Steven Mnuchin Hints at Shortening Trading Hours but Insists Stock Market Will Remain Open

WASHINGTON, DC - MARCH 13: U.S. Treasury Secretary Steven Mnuchin speaks to the press outside of the West Wing of the White House on March 13, 2020 in Washington, DC. Mnuchin fielded questions about the economic effects of the coronavirus pandemic. (Photo by Drew Angerer/Getty Images)
Drew Angerer/Getty Images

Treasury Secretary Steven Mnuchin said Tuesday at the White House that the Trump administration wanted to keep the stock markets open during the coronavirus crisis but that it was open to the concept of shortening trading hours.

“We absolutely believe in keeping the markets open,” he said. “Americans need to know that they have access to their money.”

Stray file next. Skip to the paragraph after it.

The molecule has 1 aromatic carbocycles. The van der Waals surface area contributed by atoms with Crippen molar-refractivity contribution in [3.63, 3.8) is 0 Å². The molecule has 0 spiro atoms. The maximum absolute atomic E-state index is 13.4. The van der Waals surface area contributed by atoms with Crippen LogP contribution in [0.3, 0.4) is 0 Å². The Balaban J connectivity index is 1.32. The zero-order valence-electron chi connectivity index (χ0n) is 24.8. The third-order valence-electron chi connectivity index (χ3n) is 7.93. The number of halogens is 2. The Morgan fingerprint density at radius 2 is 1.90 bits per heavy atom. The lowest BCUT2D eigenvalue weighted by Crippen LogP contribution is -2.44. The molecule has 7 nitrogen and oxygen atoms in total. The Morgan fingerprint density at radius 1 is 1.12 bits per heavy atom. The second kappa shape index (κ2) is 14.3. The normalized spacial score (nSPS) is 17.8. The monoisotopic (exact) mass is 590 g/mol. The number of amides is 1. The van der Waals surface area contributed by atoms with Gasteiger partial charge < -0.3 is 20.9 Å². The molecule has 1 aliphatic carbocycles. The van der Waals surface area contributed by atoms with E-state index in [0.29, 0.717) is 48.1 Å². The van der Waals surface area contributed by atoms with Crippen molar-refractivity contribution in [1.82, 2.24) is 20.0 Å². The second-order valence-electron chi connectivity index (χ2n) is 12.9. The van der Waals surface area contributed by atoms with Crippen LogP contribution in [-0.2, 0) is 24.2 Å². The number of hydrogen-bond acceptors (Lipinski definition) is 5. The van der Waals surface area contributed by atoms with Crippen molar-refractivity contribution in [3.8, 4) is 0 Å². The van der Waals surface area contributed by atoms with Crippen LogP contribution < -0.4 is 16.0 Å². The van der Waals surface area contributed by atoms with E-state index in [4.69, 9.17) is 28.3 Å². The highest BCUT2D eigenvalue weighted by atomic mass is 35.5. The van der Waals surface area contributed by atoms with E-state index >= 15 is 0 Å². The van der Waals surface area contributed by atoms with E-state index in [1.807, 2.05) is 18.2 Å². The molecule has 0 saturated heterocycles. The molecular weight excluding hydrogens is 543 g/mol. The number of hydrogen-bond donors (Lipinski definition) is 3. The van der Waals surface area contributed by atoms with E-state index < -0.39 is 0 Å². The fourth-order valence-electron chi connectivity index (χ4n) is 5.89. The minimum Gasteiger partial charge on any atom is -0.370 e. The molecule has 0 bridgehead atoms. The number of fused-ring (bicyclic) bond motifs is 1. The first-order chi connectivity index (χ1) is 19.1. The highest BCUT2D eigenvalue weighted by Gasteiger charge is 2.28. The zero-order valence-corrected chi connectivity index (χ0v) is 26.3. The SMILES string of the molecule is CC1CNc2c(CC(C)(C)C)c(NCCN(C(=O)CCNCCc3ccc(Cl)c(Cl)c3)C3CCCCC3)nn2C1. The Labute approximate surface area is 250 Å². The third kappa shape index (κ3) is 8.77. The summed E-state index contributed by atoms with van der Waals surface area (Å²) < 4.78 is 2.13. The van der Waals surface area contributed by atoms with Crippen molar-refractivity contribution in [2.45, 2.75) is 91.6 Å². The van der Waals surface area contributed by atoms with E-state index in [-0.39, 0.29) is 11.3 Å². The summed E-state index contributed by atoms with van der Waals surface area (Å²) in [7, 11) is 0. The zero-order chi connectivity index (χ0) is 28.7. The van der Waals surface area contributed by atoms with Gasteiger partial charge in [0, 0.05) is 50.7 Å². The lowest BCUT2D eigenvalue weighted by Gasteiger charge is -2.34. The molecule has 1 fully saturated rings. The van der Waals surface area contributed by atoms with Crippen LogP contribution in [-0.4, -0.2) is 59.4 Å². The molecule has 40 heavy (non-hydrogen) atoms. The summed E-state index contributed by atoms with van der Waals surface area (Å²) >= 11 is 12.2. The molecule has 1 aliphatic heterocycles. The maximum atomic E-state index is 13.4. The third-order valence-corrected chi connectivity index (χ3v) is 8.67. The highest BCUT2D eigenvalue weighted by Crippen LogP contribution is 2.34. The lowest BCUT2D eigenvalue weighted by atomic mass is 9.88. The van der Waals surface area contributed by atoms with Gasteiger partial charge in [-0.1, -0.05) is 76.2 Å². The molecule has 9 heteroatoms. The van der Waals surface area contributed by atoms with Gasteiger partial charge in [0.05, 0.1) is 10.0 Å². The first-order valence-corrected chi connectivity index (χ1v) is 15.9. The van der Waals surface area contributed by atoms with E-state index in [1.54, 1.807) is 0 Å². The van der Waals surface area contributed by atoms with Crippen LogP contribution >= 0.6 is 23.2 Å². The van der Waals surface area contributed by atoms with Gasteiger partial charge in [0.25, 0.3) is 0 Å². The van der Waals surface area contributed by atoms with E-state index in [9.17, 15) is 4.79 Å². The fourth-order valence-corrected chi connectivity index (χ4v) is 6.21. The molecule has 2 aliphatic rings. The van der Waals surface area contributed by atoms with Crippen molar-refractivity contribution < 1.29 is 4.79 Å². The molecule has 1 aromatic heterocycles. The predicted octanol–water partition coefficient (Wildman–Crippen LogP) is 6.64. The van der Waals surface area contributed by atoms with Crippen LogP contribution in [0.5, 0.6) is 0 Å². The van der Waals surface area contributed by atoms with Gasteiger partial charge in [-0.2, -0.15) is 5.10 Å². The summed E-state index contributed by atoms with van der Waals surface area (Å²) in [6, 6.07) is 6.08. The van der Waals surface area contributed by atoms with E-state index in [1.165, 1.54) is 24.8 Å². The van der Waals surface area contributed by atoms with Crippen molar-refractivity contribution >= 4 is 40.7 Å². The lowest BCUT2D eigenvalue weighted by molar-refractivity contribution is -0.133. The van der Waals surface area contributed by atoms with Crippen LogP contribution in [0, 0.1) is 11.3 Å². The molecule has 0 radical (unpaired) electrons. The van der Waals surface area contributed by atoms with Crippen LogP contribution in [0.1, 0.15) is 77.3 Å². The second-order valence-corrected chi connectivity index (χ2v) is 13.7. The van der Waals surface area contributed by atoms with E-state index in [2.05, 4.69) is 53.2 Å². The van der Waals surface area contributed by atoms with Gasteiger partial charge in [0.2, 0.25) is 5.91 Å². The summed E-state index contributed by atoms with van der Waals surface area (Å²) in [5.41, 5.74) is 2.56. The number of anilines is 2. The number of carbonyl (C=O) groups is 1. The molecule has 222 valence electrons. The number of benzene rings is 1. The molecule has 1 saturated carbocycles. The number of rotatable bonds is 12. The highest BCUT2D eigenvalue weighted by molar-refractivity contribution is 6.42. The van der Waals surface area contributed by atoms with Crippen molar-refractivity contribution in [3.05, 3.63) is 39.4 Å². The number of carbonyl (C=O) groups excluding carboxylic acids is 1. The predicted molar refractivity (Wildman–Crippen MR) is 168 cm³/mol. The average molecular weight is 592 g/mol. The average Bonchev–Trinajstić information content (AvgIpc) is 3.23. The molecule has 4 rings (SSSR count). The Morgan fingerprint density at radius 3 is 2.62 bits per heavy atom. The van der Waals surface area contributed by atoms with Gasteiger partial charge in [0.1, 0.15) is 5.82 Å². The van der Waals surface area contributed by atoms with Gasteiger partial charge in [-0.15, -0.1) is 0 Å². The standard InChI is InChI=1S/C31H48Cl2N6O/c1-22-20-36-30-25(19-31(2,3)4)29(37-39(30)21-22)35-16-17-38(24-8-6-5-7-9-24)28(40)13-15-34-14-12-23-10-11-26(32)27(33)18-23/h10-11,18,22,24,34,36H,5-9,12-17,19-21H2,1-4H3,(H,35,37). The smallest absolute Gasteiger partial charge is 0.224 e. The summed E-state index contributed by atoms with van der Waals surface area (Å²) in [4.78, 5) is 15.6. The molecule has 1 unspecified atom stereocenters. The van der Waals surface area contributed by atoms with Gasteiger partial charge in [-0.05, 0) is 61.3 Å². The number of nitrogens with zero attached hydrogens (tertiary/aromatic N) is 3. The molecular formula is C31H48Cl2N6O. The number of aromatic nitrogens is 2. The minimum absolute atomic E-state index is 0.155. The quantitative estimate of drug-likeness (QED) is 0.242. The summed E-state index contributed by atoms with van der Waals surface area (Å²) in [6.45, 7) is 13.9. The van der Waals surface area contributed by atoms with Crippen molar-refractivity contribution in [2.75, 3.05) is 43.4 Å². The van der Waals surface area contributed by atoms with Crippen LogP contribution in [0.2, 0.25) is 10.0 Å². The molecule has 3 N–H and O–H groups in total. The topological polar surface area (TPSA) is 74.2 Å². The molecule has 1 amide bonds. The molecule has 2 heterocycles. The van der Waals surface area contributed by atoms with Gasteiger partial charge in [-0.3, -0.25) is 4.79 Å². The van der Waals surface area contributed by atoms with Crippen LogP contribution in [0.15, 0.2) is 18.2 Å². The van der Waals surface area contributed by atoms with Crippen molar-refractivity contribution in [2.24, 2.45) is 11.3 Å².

Mnuchin said that he had spoken with the New York Stock Exchange and major banks about the stock markets.

“Everybody wants to keep it open,” he said. “We may get to a point where we shorten the hours if that’s something they need to do.”

The Dow Jones Industrial Average jumped over 400 points after Mnuchin commented on the markets and detailed an economic rescue package for industries affected by the virus. On Monday, the Dow Jones fell by 2.997 points, or 12.93 percent.

The stock market was closed for four straight trading days after the terrorist attacks of 9/11, causing traders to wonder if the dramatic market drops inspired by the coronavirus would be allowed to continue.

Mnuchin said the only reason the stock markets were closed after 9/11 was that the technology was disrupted.

“Americans should know that we’re going to do everything to make sure that they have access to their money in their banks, to the money in their 401ks, and the money in their stocks,” he said.

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